MR TOMMY HELSBY
What new directions is the investigations business taking? Having to cope with a widening thicket of regulations has become a corporate preoccupation in the past decade, says Mr Helsby, and Kroll is right in the middle of that advisory work.
For instance, you could find yourself falling foul of the long arm of United States regulators even if you were not aware that you had a US business.
Recently, Stockholm-based Telia Company AB, an international telecommunications company, and its Uzbek subsidiary Coscom LLC entered into a global foreign bribery resolution and agreed to pay a combined total penalty of more than US$965 million (S$1.3 billion), to resolve charges arising out of a scheme to pay US$331 million in bribes in Uzbekistan.
Telia fell under the scrutiny of the US Securities and Exchange Commission and the US Department of Justice because it had issued publicly traded securities in the US.
"Compliance has become an important issue as regulators get teeth," says Mr Helsby. "At the big global banks and multinationals, they are aware of it at the HQ level.
THE INVESTIGATIONS CHAIRMAN
Mr Tommy Helsby is chairman of investigations and disputes at Kroll Inc. He is 64 years old.
He joined the firm in 1981 and helped found Kroll's due diligence business. He also is responsible for building Kroll's substantial business in Russia and the former Eastern Bloc nations.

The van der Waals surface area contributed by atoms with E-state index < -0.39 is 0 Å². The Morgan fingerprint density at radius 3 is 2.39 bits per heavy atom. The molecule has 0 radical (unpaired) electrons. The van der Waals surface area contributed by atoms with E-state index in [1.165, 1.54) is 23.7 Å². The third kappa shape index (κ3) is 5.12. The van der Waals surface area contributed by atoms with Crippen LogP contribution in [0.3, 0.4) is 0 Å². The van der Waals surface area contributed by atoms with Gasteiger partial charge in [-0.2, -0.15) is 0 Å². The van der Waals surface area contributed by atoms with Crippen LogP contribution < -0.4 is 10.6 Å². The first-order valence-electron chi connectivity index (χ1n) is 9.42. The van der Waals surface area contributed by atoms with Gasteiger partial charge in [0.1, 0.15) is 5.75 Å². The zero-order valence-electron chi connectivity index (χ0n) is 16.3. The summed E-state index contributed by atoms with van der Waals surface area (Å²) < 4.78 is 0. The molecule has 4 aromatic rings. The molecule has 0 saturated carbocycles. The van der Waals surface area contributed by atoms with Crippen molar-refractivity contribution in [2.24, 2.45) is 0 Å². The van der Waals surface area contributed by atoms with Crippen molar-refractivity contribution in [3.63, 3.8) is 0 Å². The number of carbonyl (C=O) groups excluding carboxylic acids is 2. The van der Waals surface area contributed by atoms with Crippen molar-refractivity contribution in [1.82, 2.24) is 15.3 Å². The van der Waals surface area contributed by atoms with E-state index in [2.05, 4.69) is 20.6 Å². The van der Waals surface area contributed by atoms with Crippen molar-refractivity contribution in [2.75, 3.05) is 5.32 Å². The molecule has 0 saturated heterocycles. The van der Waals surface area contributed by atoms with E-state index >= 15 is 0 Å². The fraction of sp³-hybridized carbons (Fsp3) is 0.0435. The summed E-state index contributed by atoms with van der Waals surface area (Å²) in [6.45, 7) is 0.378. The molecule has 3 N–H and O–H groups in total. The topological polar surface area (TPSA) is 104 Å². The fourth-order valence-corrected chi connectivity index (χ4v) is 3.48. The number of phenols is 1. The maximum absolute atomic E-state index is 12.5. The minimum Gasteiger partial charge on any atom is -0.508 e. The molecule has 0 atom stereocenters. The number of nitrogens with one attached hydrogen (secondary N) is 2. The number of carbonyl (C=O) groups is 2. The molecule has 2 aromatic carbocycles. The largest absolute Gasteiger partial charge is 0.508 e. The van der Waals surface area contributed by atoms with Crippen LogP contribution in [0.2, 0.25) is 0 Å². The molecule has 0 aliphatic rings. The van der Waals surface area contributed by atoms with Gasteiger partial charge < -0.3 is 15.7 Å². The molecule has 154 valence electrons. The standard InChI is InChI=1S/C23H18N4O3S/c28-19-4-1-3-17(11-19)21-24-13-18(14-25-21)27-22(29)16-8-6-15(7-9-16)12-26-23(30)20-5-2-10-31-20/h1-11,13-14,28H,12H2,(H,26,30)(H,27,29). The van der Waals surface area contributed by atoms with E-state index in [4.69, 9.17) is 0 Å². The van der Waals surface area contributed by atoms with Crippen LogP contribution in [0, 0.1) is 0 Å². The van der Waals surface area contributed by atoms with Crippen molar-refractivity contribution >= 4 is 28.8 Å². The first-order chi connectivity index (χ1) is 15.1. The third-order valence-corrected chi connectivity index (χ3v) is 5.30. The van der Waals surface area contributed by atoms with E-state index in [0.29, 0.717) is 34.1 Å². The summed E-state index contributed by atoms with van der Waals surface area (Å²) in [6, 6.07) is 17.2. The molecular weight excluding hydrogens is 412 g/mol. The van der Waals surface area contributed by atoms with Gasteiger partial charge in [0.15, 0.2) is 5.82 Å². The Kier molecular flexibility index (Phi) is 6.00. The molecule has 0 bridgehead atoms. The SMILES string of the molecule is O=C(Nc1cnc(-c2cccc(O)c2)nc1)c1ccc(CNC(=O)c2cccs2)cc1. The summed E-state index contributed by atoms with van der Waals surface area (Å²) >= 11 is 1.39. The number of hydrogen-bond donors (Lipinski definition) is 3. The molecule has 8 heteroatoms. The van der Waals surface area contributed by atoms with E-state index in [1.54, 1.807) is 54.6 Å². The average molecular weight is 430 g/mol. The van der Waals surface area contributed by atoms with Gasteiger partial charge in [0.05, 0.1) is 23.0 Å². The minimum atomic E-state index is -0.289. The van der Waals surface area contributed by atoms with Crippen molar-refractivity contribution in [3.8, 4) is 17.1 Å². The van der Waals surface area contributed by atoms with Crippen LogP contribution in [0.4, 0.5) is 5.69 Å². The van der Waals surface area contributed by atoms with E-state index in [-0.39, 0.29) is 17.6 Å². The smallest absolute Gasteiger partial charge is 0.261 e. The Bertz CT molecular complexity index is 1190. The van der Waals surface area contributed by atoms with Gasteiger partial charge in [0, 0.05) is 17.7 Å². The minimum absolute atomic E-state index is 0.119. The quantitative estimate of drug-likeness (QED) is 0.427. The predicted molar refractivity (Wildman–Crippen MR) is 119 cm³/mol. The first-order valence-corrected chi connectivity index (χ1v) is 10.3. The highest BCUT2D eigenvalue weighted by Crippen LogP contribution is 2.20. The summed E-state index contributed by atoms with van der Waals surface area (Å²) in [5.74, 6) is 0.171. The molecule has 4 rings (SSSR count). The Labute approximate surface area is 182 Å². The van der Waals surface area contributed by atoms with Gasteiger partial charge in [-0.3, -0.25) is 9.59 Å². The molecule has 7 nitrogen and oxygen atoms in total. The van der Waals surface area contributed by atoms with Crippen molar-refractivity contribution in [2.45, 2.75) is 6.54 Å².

Mr Helsby holds a BA and MA in mathematics and philosophy from the University of Cambridge.
Married to Kobe-born Keiko Itoh, they have two daughters.
Kroll is among the world's leading corporate investigations, security and risk-consulting firms. It is based in New York City.
Founded by Mr Jules Kroll, it began as a consultant to corporate purchasing departments. The company initially focused on helping clients improve operations by uncovering kickbacks, fraud or other forms of corruption. Later, it added forensic accounting, background screening, drug testing, electronic data recovery and market intelligence to its services.
It was bought by Marsh & McLennan in 2004 and subsequently, owned by Altegrity Inc and Corporate Risk Holdings LLC. Mr Kroll left the firm in 2008. It has more than 1,000 employees worldwide. As a private company, annual billings are not revealed.
"It is no longer about having your wrist slapped but about CEOs being pulled in and fines in the tens of millions."
While Kroll is assisting several multinationals who got caught out in Africa, he says Asia is at the stage where the US was 15 years ago, and Europe a decade ago when companies started taking compliance issues more seriously.